3. People write tests to their code. By this, I mean someone writes a bunch of code, runs it with a set of inputs, gets a set of outputs, and blindly sticks the output into a test. This is how you end up with a legitimate bug fix resulting in a slew of tests breaking, which tends to lead to scenario #2 ("We don't have time to fix these 30 tests, just comment them out!")

If you want to write unit tests, good. If no one else wants to, it's time to go find another team to work with that does.


The person updating the test better have a firm understanding of the reasoning behind the code change and decide if the test or the new code needs to be fixed. This much inconsistency in a team when it comes to testing is probably an indication of other problems as well.

I think it's the other way around. When test is good, its failure should guide one in deciding whether (and why, and, ideally, how) to modify the code or test.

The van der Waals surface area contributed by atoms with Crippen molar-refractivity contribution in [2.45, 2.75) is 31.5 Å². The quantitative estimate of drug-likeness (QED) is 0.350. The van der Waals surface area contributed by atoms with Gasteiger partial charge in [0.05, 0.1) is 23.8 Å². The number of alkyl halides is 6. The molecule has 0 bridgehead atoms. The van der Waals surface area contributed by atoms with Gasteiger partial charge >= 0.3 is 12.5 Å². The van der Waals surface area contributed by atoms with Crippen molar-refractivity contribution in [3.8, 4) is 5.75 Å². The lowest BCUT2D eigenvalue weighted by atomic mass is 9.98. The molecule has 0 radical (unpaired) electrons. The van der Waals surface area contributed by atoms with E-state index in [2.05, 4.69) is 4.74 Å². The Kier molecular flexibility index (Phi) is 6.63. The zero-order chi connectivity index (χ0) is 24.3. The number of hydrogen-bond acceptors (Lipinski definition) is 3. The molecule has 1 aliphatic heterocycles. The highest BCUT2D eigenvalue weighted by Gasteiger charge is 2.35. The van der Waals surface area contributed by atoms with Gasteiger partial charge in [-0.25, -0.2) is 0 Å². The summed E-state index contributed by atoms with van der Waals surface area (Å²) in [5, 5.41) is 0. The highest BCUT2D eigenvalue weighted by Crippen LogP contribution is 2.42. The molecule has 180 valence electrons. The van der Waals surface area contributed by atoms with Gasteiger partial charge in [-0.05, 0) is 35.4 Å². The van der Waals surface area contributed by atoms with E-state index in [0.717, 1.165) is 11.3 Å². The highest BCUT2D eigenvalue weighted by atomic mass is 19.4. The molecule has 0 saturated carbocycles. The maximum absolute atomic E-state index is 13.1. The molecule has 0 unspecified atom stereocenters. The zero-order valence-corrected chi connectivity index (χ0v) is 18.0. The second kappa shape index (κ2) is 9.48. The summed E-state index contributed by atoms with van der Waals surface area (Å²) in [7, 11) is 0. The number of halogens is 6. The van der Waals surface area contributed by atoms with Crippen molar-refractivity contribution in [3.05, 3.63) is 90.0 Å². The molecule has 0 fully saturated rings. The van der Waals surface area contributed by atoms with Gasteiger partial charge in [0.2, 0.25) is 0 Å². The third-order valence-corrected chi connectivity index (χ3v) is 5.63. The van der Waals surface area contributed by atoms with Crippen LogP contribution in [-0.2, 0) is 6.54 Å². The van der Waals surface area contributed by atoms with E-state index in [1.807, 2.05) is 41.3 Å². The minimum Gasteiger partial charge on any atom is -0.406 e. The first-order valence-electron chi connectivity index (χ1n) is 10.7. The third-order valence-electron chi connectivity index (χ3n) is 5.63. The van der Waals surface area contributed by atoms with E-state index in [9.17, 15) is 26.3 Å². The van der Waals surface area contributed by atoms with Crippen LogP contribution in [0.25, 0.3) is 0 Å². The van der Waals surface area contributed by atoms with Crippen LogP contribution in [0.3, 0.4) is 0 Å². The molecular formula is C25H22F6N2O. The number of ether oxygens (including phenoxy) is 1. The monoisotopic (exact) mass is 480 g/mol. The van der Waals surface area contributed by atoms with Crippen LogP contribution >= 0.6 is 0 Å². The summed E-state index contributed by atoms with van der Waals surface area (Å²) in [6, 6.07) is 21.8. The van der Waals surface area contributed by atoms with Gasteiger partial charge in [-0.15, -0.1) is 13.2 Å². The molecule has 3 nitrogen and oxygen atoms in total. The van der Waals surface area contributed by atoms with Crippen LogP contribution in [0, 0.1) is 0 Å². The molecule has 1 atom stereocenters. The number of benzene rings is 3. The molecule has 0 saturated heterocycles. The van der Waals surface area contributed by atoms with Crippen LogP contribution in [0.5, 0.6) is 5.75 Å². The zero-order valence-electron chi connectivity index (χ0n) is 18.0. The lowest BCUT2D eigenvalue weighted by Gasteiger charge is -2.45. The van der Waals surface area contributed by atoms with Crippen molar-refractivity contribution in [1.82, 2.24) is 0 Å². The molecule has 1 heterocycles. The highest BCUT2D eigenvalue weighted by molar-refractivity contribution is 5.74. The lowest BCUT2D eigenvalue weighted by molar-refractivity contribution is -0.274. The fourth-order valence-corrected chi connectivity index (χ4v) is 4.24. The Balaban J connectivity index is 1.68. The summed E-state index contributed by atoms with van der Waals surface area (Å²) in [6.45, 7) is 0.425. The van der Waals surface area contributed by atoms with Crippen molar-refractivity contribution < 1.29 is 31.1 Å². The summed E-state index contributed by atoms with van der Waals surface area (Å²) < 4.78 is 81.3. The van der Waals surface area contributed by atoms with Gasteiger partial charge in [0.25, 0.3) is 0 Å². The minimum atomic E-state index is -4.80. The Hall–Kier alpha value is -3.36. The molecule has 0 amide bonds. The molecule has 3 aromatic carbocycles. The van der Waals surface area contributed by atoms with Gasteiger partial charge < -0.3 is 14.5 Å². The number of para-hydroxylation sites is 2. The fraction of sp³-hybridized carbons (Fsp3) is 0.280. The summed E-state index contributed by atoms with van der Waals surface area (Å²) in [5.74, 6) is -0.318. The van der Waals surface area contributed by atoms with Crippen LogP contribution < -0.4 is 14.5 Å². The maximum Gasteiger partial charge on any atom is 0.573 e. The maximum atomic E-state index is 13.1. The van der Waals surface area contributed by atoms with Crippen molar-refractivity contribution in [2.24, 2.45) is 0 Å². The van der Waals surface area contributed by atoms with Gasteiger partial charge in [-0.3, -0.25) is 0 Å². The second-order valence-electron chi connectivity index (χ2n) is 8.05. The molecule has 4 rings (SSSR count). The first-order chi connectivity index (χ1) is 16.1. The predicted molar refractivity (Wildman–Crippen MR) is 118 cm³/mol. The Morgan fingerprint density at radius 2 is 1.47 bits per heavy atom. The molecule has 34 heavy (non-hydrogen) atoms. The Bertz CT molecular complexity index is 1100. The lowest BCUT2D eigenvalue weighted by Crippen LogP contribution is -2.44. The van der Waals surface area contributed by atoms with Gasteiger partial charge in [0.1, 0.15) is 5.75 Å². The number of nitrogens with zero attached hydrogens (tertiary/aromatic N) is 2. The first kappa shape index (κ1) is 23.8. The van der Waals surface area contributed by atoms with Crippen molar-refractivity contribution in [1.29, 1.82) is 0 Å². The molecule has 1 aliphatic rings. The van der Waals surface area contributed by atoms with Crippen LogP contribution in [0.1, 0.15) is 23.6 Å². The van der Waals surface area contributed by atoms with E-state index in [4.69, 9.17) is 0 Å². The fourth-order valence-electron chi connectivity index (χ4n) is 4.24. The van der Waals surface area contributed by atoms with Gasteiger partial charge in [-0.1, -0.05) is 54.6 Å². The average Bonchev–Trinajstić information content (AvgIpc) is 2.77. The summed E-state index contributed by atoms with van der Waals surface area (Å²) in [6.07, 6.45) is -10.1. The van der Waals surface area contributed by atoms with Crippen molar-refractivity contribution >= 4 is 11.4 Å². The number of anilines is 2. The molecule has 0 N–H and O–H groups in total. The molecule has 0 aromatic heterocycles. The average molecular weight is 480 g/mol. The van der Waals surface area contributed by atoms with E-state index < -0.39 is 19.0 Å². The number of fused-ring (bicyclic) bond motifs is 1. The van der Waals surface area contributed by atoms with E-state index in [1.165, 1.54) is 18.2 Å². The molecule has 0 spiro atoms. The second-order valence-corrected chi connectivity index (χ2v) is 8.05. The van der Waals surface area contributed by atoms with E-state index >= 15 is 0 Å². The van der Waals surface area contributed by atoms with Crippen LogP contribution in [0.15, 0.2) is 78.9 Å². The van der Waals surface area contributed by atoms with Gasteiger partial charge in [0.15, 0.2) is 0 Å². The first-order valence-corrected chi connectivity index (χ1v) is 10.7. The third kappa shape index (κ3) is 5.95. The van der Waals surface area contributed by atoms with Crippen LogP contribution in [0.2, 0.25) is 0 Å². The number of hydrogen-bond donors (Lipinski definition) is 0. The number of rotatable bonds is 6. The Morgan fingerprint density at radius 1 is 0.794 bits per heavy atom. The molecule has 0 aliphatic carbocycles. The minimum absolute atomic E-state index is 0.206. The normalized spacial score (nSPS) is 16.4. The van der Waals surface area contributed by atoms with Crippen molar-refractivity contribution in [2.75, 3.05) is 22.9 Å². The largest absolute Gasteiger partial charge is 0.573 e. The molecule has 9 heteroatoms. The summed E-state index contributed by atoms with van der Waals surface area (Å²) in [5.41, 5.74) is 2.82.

In that sense, responsibility starts not with the person updating the test but with person creating test.

The one who creates test would better have a firm understanding of the reasoning behind the code. If this is not the case then test is of pretty little value and one would better stop worrying about changing it - or even removing it if it indeed stands in a way of development.

If test produces nothing but incomprehensible crywolfs at reasonable code changes, this is an issue in test - this is what needs to be fixed.

There is a certain amount of risk involved that someone else on the team will alter code that is covered by testing. Is this the point where testing becomes counter-productive?

Less productive - maybe. Counter productive - hardly.

Time lag between code changes and test execution may feel unnatural for someone used to mature forms of unit testing and it indeed may incur some effectiveness losses but in other forms of testing (functional, integration, QA) it is quite a common thing and it is not considered a reason to drop testing.

To deal with test execution lagged that way, one probably has to get out of the box of "classical" unit testing approaches and look at the way how our colleagues testers do their stuff.